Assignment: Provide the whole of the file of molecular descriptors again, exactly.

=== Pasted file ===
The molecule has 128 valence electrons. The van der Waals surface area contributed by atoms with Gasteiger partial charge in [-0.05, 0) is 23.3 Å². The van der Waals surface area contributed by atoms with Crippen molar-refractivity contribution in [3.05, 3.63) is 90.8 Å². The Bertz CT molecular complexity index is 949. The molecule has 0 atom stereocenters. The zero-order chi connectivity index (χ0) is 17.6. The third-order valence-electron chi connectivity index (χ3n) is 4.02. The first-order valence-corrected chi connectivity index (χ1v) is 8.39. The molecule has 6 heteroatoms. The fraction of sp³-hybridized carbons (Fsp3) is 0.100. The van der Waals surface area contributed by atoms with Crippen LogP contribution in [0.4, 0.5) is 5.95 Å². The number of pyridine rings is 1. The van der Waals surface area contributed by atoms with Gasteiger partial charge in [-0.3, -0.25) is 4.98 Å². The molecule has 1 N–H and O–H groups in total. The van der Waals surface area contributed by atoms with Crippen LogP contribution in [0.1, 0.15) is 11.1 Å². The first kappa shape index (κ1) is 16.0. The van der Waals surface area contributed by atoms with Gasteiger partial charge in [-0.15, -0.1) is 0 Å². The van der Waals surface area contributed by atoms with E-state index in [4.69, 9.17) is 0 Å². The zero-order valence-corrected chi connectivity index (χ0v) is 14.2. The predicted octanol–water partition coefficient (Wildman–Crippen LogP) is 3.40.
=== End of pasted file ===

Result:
The molecule has 128 valence electrons. The van der Waals surface area contributed by atoms with Gasteiger partial charge in [-0.05, 0) is 23.3 Å². The van der Waals surface area contributed by atoms with Crippen molar-refractivity contribution in [3.05, 3.63) is 90.8 Å². The Bertz CT molecular complexity index is 949. The molecule has 0 atom stereocenters. The zero-order chi connectivity index (χ0) is 17.6. The third-order valence-electron chi connectivity index (χ3n) is 4.02. The first-order valence-corrected chi connectivity index (χ1v) is 8.39. The molecule has 6 heteroatoms. The fraction of sp³-hybridized carbons (Fsp3) is 0.100. The van der Waals surface area contributed by atoms with Crippen LogP contribution in [0.4, 0.5) is 5.95 Å². The number of pyridine rings is 1. The van der Waals surface area contributed by atoms with Gasteiger partial charge in [-0.3, -0.25) is 4.98 Å². The molecule has 1 N–H and O–H groups in total. The van der Waals surface area contributed by atoms with Crippen LogP contribution in [0.1, 0.15) is 11.1 Å². The first kappa shape index (κ1) is 16.0. The van der Waals surface area contributed by atoms with Gasteiger partial charge in [-0.15, -0.1) is 0 Å². The van der Waals surface area contributed by atoms with E-state index in [4.69, 9.17) is 0 Å². The zero-order valence-corrected chi connectivity index (χ0v) is 14.2. The predicted octanol–water partition coefficient (Wildman–Crippen LogP) is 3.40.